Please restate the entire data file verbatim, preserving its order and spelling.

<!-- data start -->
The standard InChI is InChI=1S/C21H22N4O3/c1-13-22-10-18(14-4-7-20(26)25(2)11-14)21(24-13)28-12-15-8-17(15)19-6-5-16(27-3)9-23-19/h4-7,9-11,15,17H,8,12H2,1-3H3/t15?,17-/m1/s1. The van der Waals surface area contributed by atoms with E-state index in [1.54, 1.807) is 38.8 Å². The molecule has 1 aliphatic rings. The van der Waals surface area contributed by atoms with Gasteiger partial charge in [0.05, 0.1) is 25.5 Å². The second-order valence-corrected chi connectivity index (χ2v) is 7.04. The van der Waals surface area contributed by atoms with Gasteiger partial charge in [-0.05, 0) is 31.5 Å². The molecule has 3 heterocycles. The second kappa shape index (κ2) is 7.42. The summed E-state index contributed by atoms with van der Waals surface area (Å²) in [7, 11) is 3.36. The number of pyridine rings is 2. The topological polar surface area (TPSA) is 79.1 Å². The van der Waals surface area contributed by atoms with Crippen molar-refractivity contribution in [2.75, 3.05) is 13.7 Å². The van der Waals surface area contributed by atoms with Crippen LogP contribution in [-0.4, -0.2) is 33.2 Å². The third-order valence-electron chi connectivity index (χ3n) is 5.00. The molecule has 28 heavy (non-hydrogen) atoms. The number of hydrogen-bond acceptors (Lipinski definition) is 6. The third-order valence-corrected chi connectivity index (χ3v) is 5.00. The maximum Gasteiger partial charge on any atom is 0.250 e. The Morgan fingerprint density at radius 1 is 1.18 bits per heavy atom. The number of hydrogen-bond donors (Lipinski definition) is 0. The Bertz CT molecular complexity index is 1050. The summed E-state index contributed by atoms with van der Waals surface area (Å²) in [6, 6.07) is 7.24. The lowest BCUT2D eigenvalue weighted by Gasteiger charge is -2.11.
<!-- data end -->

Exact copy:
The standard InChI is InChI=1S/C21H22N4O3/c1-13-22-10-18(14-4-7-20(26)25(2)11-14)21(24-13)28-12-15-8-17(15)19-6-5-16(27-3)9-23-19/h4-7,9-11,15,17H,8,12H2,1-3H3/t15?,17-/m1/s1. The van der Waals surface area contributed by atoms with E-state index in [1.54, 1.807) is 38.8 Å². The molecule has 1 aliphatic rings. The van der Waals surface area contributed by atoms with Gasteiger partial charge in [0.05, 0.1) is 25.5 Å². The second-order valence-corrected chi connectivity index (χ2v) is 7.04. The van der Waals surface area contributed by atoms with Gasteiger partial charge in [-0.05, 0) is 31.5 Å². The molecule has 3 heterocycles. The second kappa shape index (κ2) is 7.42. The summed E-state index contributed by atoms with van der Waals surface area (Å²) in [7, 11) is 3.36. The number of pyridine rings is 2. The topological polar surface area (TPSA) is 79.1 Å². The van der Waals surface area contributed by atoms with Crippen molar-refractivity contribution in [2.75, 3.05) is 13.7 Å². The van der Waals surface area contributed by atoms with Crippen LogP contribution in [-0.4, -0.2) is 33.2 Å². The third-order valence-electron chi connectivity index (χ3n) is 5.00. The molecule has 28 heavy (non-hydrogen) atoms. The number of hydrogen-bond acceptors (Lipinski definition) is 6. The third-order valence-corrected chi connectivity index (χ3v) is 5.00. The maximum Gasteiger partial charge on any atom is 0.250 e. The Morgan fingerprint density at radius 1 is 1.18 bits per heavy atom. The number of hydrogen-bond donors (Lipinski definition) is 0. The Bertz CT molecular complexity index is 1050. The summed E-state index contributed by atoms with van der Waals surface area (Å²) in [6, 6.07) is 7.24. The lowest BCUT2D eigenvalue weighted by Gasteiger charge is -2.11.